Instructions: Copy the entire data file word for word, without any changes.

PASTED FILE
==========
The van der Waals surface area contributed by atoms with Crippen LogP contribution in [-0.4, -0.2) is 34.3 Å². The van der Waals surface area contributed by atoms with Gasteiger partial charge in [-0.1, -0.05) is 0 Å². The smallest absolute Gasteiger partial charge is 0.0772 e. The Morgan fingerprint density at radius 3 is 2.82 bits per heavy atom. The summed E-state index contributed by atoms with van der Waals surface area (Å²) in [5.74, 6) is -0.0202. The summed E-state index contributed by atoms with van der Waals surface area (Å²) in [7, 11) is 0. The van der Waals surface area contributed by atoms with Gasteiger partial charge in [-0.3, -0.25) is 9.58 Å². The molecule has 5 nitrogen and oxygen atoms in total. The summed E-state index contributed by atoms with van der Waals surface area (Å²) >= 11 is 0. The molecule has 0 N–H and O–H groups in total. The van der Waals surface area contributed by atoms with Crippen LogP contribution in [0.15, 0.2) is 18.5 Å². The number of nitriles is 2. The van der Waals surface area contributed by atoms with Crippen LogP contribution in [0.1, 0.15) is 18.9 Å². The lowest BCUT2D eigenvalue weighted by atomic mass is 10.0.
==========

The van der Waals surface area contributed by atoms with Crippen LogP contribution in [-0.4, -0.2) is 34.3 Å². The van der Waals surface area contributed by atoms with Gasteiger partial charge in [-0.1, -0.05) is 0 Å². The smallest absolute Gasteiger partial charge is 0.0772 e. The Morgan fingerprint density at radius 3 is 2.82 bits per heavy atom. The summed E-state index contributed by atoms with van der Waals surface area (Å²) in [5.74, 6) is -0.0202. The summed E-state index contributed by atoms with van der Waals surface area (Å²) in [7, 11) is 0. The van der Waals surface area contributed by atoms with Gasteiger partial charge in [-0.3, -0.25) is 9.58 Å². The molecule has 5 nitrogen and oxygen atoms in total. The summed E-state index contributed by atoms with van der Waals surface area (Å²) >= 11 is 0. The molecule has 0 N–H and O–H groups in total. The van der Waals surface area contributed by atoms with Crippen LogP contribution in [0.15, 0.2) is 18.5 Å². The number of nitriles is 2. The van der Waals surface area contributed by atoms with Crippen LogP contribution in [0.1, 0.15) is 18.9 Å². The lowest BCUT2D eigenvalue weighted by atomic mass is 10.0.